L.A. Screenings look lean

Paucity of pilots has studios considering follow-up events around world

Get set for L.A. Screenings: Part Deux. m So sparse are TV pilots for the annual influx of foreign program buyers this week that the studios are mulling the idea of organizing special screening events around the world in the summer when they will have full pilots to showcase for clients.

Because of the WGA strike, pilots are available for only a fraction of the shows being pitched to foreign buyers at the L.A. Screenings. And it's unlikely that international program acquisitions executives will write checks for buzz.

With U.S. programming exports worth a hefty $7.2 billion last year, studio executives are determined to put their best foot forward in the summer, when full pilots will be delivered. "What are we going to do, put the pilot in the mail?" one executive said.

Ben Pyne, president of global distribution at Disney-ABC Worldwide Television and Disney Media Networks, said that he is talking with his team about post-L.A. Screenings events for buyers.

"Our final approach is not set in stone, but once we have a greater number of pilots and know the lay of the land, then we plan to find a way to showcase them and screen them for clients in key local territories."

"People are coming in from all over the world, and we are showing them perhaps 10 minutes (of a presentation)," said Marion Edwards, president of international television at 20th Century Fox TV Distribution. "The fact is that nobody really knows if buyers will be willing to make decisions.

"I think our clients' response will dictate what happens," she added. "If everybody says, 'Come back and see us when you have full product,' we may well do something else in the summer or fall."

Some studios also are talking about hiring extra banks of screening rooms at MIPCOM in October as an additional fail-safe arrangement.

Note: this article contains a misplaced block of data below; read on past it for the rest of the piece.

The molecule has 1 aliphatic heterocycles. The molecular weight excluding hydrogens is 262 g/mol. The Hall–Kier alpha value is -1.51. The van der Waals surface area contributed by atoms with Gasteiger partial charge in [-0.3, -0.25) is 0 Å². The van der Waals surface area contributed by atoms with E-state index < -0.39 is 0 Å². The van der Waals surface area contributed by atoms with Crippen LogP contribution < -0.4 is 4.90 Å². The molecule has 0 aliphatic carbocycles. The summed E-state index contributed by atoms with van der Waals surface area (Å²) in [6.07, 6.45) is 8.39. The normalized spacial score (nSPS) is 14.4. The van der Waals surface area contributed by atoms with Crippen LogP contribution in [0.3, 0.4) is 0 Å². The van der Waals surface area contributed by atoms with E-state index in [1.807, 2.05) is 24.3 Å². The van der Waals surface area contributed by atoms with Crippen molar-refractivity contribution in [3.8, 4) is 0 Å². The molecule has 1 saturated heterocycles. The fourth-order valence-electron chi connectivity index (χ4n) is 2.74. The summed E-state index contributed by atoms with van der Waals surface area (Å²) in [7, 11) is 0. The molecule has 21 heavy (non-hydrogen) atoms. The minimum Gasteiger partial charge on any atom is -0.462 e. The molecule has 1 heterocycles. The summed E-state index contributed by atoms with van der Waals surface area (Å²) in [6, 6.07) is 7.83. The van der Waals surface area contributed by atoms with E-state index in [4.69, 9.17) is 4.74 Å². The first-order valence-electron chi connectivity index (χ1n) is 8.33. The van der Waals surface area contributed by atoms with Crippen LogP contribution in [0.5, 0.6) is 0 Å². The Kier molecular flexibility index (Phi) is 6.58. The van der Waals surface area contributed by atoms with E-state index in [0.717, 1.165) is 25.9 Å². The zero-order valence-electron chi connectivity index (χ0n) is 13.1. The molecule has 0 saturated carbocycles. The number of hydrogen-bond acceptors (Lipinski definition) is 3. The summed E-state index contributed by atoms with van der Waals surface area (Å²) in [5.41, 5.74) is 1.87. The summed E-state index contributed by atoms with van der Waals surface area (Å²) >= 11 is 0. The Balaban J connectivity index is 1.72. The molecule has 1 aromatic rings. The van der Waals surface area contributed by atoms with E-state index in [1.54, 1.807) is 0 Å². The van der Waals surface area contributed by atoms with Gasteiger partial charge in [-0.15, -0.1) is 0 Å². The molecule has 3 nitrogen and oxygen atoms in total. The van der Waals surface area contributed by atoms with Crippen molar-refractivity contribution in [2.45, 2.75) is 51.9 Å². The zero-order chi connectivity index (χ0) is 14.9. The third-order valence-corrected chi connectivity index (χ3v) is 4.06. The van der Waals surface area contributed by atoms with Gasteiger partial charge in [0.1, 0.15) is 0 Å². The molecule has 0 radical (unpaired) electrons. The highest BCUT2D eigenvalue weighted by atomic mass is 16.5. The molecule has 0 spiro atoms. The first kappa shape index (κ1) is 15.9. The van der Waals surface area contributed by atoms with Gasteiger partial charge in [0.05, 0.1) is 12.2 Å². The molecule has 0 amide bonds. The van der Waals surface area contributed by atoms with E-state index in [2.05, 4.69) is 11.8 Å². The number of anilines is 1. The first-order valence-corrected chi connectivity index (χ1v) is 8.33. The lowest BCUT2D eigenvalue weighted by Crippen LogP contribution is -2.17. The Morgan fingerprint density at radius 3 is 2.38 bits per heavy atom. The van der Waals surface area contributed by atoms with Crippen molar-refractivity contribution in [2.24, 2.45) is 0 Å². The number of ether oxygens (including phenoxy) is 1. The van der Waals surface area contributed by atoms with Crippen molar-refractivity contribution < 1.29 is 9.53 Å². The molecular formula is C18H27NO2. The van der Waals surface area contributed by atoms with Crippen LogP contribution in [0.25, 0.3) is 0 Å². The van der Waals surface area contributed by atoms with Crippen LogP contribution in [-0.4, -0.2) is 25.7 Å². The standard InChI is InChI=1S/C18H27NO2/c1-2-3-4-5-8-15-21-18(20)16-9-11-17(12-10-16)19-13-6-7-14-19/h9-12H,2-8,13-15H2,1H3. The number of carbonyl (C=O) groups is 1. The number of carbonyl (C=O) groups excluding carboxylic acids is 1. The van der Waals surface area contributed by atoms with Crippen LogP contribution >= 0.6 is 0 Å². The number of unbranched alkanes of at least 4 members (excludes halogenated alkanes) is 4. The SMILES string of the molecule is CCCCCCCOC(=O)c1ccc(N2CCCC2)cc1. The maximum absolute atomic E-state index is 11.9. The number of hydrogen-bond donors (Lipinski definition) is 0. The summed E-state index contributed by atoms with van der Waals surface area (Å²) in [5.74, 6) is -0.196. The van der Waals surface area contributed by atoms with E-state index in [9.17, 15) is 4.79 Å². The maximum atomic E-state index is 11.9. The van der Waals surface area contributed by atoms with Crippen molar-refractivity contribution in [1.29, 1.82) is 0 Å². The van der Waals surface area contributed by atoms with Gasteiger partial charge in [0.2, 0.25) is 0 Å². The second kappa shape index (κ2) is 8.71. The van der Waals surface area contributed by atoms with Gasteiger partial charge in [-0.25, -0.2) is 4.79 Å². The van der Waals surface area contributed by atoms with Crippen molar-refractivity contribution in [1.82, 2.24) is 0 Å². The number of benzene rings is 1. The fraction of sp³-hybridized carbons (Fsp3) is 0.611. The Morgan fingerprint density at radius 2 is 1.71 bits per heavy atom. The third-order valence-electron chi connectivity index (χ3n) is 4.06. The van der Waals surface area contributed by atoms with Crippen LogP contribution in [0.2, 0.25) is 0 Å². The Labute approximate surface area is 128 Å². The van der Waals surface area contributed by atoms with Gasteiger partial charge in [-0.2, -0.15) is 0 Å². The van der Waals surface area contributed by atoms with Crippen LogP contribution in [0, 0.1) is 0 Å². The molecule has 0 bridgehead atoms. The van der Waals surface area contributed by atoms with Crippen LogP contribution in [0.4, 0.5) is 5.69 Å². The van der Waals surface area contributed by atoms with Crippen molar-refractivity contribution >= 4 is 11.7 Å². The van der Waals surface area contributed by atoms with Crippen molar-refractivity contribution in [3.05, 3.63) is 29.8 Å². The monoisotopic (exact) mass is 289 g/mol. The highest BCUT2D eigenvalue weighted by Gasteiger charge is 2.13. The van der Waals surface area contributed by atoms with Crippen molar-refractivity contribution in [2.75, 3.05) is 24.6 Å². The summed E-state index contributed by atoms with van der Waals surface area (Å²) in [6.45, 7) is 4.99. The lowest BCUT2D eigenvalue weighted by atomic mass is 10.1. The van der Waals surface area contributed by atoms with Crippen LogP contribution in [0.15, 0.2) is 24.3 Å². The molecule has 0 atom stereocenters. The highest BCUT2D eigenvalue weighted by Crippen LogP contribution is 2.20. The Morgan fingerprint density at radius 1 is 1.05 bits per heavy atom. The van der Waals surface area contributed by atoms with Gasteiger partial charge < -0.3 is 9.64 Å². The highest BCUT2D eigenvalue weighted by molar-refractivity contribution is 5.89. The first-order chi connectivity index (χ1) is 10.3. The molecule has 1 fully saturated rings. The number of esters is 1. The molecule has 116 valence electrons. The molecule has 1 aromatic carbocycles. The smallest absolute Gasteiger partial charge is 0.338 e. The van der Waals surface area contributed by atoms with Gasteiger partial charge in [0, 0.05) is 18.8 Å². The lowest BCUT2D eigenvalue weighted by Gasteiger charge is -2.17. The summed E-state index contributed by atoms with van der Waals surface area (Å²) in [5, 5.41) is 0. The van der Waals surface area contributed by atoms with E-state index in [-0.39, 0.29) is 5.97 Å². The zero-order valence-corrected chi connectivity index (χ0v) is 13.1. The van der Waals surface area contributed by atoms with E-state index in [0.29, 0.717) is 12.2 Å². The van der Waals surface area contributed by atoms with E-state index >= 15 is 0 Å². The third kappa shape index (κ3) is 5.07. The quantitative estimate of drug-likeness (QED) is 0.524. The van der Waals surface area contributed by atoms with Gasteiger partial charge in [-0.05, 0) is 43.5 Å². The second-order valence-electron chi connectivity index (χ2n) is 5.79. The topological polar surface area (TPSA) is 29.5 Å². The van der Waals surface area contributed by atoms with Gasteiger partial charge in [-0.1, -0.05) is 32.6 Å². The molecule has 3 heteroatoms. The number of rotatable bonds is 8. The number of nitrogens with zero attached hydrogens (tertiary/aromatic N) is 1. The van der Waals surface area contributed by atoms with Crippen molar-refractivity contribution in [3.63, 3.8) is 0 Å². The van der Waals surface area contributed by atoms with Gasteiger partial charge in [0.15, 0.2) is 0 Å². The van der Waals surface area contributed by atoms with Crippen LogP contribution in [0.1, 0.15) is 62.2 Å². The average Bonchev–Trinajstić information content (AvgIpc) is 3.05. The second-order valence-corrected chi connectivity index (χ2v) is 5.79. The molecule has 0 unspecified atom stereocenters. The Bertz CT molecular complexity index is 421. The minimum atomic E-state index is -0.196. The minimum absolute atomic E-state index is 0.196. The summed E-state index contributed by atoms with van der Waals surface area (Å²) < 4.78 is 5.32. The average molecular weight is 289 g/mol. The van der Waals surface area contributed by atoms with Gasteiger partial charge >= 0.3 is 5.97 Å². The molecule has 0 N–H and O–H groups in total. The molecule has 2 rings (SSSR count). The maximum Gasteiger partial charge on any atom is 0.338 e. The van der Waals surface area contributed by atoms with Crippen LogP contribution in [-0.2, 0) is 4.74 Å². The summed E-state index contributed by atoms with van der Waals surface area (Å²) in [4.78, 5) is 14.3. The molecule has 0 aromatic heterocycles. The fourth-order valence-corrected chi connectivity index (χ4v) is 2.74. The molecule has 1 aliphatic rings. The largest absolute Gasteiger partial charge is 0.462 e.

"A lot will depend on the timing," Pyne added. "Regional showcases are one way, but clearly MIPCOM is another very important venue. Between now and midsummer we will make a determination."

Addressing the likelihood that the decision-making process at the L.A. Screenings is likely to be a time-delay situation, CBS Paramount Television International president Armando Nunez said: "Ultimately, we are going to get to where we need to get to. It might be that the process will be slowed down and people may want to wait until we have more to show. It all really depends on how competitive the market is."

But the L.A. Screenings remain a must-attend, said Jay Kandola, head of acquisitions at ITV. "It's an opportunity to see whether the new shows coming up are going to be more conservative or high-concept (and) whether people are even prepared to be risky or high-concept given the strike and the curtailed development season."

The L.A. Screenings run Thursday through May 23.

Scott Roxborough in Cologne, Germany, and Mimi Turner in London contributed to this report.
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